We cannot let anyone exploit this crisis, Ken argues, to take away the integrity of our elections. “This pandemic may seem like it’s changed everything, but it has not changed the rules of our constitutional republic. Let’s keep it that way.”

Originally published here.


Historians Doomed to Repeat Themselves


The public schools might be closed, but based on the country’s latest history marks, some kids aren’t missing much! In the “Nation’s Report Card” from the Department of Education, U.S. scores took another big dive in subjects like history, part of an alarming trend that’s prompted the Trump administration to call for “fundamentally rethink[ing] education in America.” And the sooner the better, most people say. At the rate things are going, the only civics our kids will know are the Hondas parked out back.

Calling it “disturbing” and “pervasive,” federal officials tried to come up with some explanation for the across-the-board failure in most eighth-grade classrooms. Except for the “top performing students,” scores in U.S. history were down four points from an already embarrassing mark in 2014. Now, less than a quarter of our country’s eighth graders are considered “proficient” in any social science discipline — and only 15 percent of those can make the grade in U.S. history. We’re talking about students who don’t know about the Lincoln-Douglas debates, the Bill of Rights, or basic global geography, the Washington Examiner laments.

But could these results be coming at the perfect time? Heritage Foundation’s Jonathan Butcher believes so. On “Washington Watch” with Sarah Perry, he pointed out that as discouraging as these numbers are, the coronavirus has actually given parents an opportunity to do something about them. For one, he explains, with more students at home, distance-learning, parents are catching on to what their kids are — and in many cases, aren’t — being taught. By the time children do go back to school in the fall, moms and dads will be a lot more knowledgeable about the gaps in textbooks and classroom lessons. And they’ll be able to bring up those issues and concerns with school administrators. “It’s one thing to be upset about what you read in the news when you hear about what’s being taught in schools. It’s another thing to sit at home with your child [and see it for yourself].”

This pandemic has opened the eyes of a lot of parents, especially when it comes to the impact of Common Core and the rampant “teaching-to-the-test” that’s overtaken education. And unfortunately, the cycle of underperformance and failure has gone on for so long that we’ve raised generations of Americans who lack basic knowledge about the country they’re living in. Is it any wonder that they don’t understand the dangers of socialism or the importance of a constitutional republic? How can they appreciate American exceptionalism if they don’t understand where it came from?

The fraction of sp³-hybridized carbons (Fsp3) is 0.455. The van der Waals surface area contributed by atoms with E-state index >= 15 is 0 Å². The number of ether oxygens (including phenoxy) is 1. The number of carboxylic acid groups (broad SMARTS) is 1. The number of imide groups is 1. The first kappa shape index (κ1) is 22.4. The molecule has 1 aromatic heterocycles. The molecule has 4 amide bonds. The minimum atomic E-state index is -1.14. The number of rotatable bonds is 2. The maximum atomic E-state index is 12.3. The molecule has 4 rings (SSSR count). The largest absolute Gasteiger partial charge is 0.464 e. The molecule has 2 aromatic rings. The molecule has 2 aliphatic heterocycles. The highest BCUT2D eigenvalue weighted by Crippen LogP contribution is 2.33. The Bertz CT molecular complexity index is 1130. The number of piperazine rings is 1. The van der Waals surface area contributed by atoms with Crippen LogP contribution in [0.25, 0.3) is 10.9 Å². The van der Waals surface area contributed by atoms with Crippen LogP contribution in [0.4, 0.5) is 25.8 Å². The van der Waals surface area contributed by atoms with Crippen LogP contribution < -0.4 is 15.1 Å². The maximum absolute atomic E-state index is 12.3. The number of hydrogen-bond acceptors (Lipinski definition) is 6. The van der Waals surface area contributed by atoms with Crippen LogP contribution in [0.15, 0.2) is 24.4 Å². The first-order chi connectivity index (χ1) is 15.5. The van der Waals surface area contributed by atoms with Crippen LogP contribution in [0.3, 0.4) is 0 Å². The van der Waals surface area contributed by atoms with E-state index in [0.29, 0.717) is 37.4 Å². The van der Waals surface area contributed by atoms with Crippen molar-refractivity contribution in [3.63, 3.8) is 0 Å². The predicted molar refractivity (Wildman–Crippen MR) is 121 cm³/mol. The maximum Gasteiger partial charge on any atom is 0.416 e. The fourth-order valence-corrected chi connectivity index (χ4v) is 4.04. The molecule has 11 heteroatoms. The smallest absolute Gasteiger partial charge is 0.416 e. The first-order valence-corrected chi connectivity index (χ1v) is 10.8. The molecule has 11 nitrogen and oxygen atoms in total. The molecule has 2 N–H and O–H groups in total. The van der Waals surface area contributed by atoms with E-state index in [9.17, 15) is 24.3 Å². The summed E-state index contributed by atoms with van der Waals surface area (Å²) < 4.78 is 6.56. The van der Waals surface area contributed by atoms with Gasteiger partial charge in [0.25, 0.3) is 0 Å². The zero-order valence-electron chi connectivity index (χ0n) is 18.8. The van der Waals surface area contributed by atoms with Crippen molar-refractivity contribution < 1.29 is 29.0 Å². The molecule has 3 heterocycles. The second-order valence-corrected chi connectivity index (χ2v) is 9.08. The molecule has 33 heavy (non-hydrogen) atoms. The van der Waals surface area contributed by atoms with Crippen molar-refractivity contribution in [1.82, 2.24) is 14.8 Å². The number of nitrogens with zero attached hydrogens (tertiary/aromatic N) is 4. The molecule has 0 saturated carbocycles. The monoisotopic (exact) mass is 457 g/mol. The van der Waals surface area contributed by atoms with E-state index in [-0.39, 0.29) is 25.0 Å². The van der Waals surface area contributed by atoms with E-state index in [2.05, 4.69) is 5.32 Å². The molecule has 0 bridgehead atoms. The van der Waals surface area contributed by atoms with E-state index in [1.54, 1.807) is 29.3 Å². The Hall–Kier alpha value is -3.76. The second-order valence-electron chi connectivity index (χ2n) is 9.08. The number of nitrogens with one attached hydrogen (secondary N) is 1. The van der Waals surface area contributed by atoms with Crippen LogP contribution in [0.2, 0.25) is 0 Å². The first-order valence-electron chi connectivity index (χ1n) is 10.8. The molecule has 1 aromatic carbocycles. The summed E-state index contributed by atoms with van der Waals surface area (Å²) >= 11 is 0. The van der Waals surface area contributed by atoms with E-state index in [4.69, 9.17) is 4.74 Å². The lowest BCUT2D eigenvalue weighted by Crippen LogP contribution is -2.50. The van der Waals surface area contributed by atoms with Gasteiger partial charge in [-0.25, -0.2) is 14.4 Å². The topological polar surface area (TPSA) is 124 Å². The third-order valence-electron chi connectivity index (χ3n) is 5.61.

And the surveys of current adults, Jonathan says, only shows where these shortcomings lead. The University of Pennsylvania does one, and in it, they ask people what they know about U.S. government. “It turns out that just under half of respondents… cannot name any branch of government… So that’s troubling. And it certainly puts in perspective these eighth-grade results, which certainly we would hope would be improved through high school.”

Hopefully, as Sarah pointed out, this convergence of at-home learning and these pitiful test scores will force a major change in the public-school landscape. Because, as they both agreed, we need to be able to reach all kids, not just the ones who can afford to find a better option. “There are a lot of kids in New York City, Los Angeles, Chicago, Seattle, Washington, D.C… [whose] neighborhoods may not be safe. They may be coming from single parent homes. They may not have access to computers.” For their sake, Jonathan insists, “we, as thought leaders and advocates [for education], and believers in the ability of every child to have [the same opportunity], need to be talking — come summer, come fall — about how we make the experience for those kids just as good as the ones who are attending private schools and charter schools and using K-12 scholarship.” At the very least, they deserve a choice — and a chance.

Originally published here.


This is a publication of the Family Research Council. Mr. Perkins is president of FRC.